by the end of 1992, in comparison with the national output in
this field, are conclusive. This constitutes an early proof of
the capacity of the privatised farming system, both
co-operative and individual, to maximise the productivity of
the agricultural sector despite the lack of inputs and
weakness of the existing technical infrastructure.

Agricultural co-operatives in the process of creation and
organisation are a promising wide economic and social
experiment. Their success depends on farmer-co-operators
adhering to a genuine co-operative constitution, and
functioning according to the well-established co-operative
principles and democratic practices. Any reproduction of the
collective system of farming crushed by a heavy administration
and members who are not personally and directly involved in
the land's cultivation should be avoided. Beyond this, support
from the State and assistance from the national and
international co-operative movements will determine the
successful implementation of the current co-operative

3.2.2   The Central Co-operative Bank

Resumption of the country's long tradition in the field of
rural credit co-operatives and urban popular banks, as well as
the current financial and monetary situation of Bulgaria, have
precipitated the establishment of an independent co-operative
banking institution.

The Central Co-operative Bank was created and registered at
the Sofia Court in April 1991 as a shareholding limited
company foreseen by the banking legislation in force since
1991 (Law on Banking and Credit). This law applies only to
Banks owned by companies or co-operatives. Its original
founders were various individuals and consumer societies. The
social capital in 1991 was 220 million levas. In 1992 the Bank
was transformed into a joint-stock company, and increased its
capital to 500 million levas. Some (20%) shares, at a value of
1,000 levas each, were issued as 'bearer shares' and sold
directly to the public over the Bank's counters or on the
stock exchange. The remaining 80% of shares were issued in the
name of the member-co-operative societies. The second category
of shares gives members the right to vote (one share-one
vote), while the first does not. For the time being, members
take up around 12% of the loans granted annually by the Bank,
the other 88% going to various firms, organisations and

At the end of 1993, 17 Branch Offices were in existence in the
larger urban centres of the country. It is planned that other
Branch Offices will open throughout the country in order to
bring the services of the institution closer to the members
and to the public.

The Central Co-operative Bank network develops its activities,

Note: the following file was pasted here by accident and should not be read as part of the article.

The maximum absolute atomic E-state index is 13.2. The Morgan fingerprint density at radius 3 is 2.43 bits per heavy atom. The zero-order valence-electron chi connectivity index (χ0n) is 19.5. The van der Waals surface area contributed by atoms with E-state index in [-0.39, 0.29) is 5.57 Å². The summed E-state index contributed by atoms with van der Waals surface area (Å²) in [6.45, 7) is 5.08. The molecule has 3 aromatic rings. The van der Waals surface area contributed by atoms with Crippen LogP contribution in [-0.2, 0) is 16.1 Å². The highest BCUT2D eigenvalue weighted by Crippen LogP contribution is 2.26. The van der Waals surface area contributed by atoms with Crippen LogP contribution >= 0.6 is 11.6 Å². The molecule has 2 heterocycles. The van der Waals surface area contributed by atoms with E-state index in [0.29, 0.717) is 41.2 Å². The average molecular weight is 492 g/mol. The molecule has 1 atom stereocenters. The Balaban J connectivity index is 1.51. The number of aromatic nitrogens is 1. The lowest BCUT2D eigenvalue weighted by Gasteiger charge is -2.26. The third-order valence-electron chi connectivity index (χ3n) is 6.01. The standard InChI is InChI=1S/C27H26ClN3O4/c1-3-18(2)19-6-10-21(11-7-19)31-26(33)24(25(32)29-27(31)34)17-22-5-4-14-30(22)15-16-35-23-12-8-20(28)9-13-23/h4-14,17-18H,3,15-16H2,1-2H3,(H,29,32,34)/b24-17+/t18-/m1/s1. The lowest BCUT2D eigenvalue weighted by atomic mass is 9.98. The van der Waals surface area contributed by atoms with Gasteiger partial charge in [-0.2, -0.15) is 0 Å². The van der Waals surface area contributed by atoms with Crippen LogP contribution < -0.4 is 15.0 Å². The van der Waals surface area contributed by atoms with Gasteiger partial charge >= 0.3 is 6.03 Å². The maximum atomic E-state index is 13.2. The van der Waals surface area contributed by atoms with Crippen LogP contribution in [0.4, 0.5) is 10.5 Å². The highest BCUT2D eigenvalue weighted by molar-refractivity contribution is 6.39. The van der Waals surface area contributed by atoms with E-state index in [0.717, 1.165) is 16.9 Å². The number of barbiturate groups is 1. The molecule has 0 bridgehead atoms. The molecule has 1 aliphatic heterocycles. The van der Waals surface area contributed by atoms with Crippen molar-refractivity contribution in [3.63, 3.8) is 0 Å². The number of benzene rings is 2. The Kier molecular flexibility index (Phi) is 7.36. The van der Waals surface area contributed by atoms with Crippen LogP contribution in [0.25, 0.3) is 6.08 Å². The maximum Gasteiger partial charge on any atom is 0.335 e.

as do all other privatised commercial banks, in the internal
financial and monetary market. However, it also provides for
all kinds of operations concerning foreign exchange. The Bank
hopes to create a working relationship with foreign banks and
to facilitate Bulgarian trade activities abroad. For this
purpose it looks forward to entering the international
financial market and establishing working relations through
co-operation and collaboration with other co-operatives.

The staff of the Bank is well qualified, drawing its
experience from the State banks and using fourth generation
IBM computers. Relationships have been established and
exchanges of visits and consultations have already taken place
with European banking institutions. In 1993 the Bank was
accepted as a corresponding member of the Association of
Co-operative Banks of the European Union. Exchange visits for
organisational purposes have also been inaugurated with the
co-operative credit system of France, while English
institutions provide expertise for improving the managerial
qualifications of the Bank's key workers through the Plunkett
Foundation. Rabobank (Netherlands) is also sought for
assistance in organising training courses for the bank's

Currently, the rate of interest paid on the 'bearer shares' is
higher than that paid on the members' nominal shares (by 45%
on average). The rate of interest received by the Bank for
loans granted ranges from 52% to 54% for members and from 56%
to 58% for the non-members. With respect to loans given to
farmers, two thirds of the interest is paid by the State.

According to the rules governing the National Bank, a
percentage of the Co-operative Bank's deposits has to be
transferred to the National Bank without interest. The
Co-operative Bank, however, is entitled to take out loans from
the National Bank at an affordable rate of interest. The
repayment of loans is considered to be satisfactory, since the